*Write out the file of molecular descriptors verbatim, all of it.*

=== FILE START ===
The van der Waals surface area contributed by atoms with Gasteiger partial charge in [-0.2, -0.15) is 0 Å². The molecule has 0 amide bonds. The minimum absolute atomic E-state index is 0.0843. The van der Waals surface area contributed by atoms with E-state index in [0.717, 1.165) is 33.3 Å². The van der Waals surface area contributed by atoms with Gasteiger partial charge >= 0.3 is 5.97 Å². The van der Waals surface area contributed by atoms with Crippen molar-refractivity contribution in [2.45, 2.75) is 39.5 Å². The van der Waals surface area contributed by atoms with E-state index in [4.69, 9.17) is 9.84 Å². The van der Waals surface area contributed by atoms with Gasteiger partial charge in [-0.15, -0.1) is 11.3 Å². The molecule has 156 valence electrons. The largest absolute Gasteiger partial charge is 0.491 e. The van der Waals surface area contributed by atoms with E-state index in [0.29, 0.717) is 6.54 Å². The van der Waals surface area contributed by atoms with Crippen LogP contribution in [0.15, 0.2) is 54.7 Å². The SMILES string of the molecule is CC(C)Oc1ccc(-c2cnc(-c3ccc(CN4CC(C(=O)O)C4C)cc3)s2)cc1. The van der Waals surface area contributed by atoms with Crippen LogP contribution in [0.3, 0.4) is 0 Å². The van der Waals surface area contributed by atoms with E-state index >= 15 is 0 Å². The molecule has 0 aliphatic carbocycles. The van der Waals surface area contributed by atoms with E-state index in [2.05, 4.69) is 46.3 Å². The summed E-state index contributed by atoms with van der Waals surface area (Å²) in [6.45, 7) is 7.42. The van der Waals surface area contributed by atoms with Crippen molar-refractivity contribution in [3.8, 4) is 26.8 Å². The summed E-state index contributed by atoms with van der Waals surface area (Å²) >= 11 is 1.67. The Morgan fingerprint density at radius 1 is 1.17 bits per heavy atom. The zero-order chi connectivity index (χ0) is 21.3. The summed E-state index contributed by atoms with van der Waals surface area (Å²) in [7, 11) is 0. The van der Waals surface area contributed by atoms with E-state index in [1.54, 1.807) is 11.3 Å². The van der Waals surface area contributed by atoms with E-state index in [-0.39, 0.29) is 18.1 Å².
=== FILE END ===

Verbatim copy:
The van der Waals surface area contributed by atoms with Gasteiger partial charge in [-0.2, -0.15) is 0 Å². The molecule has 0 amide bonds. The minimum absolute atomic E-state index is 0.0843. The van der Waals surface area contributed by atoms with E-state index in [0.717, 1.165) is 33.3 Å². The van der Waals surface area contributed by atoms with Gasteiger partial charge >= 0.3 is 5.97 Å². The van der Waals surface area contributed by atoms with Crippen molar-refractivity contribution in [2.45, 2.75) is 39.5 Å². The van der Waals surface area contributed by atoms with E-state index in [4.69, 9.17) is 9.84 Å². The van der Waals surface area contributed by atoms with Gasteiger partial charge in [-0.15, -0.1) is 11.3 Å². The molecule has 156 valence electrons. The largest absolute Gasteiger partial charge is 0.491 e. The van der Waals surface area contributed by atoms with E-state index in [0.29, 0.717) is 6.54 Å². The van der Waals surface area contributed by atoms with Crippen LogP contribution in [0.15, 0.2) is 54.7 Å². The SMILES string of the molecule is CC(C)Oc1ccc(-c2cnc(-c3ccc(CN4CC(C(=O)O)C4C)cc3)s2)cc1. The van der Waals surface area contributed by atoms with Crippen LogP contribution in [0.3, 0.4) is 0 Å². The van der Waals surface area contributed by atoms with E-state index >= 15 is 0 Å². The molecule has 0 aliphatic carbocycles. The van der Waals surface area contributed by atoms with E-state index in [2.05, 4.69) is 46.3 Å². The summed E-state index contributed by atoms with van der Waals surface area (Å²) in [6.45, 7) is 7.42. The van der Waals surface area contributed by atoms with Crippen molar-refractivity contribution in [3.8, 4) is 26.8 Å². The summed E-state index contributed by atoms with van der Waals surface area (Å²) >= 11 is 1.67. The Morgan fingerprint density at radius 1 is 1.17 bits per heavy atom. The zero-order chi connectivity index (χ0) is 21.3. The summed E-state index contributed by atoms with van der Waals surface area (Å²) in [7, 11) is 0. The van der Waals surface area contributed by atoms with E-state index in [1.54, 1.807) is 11.3 Å². The van der Waals surface area contributed by atoms with E-state index in [-0.39, 0.29) is 18.1 Å².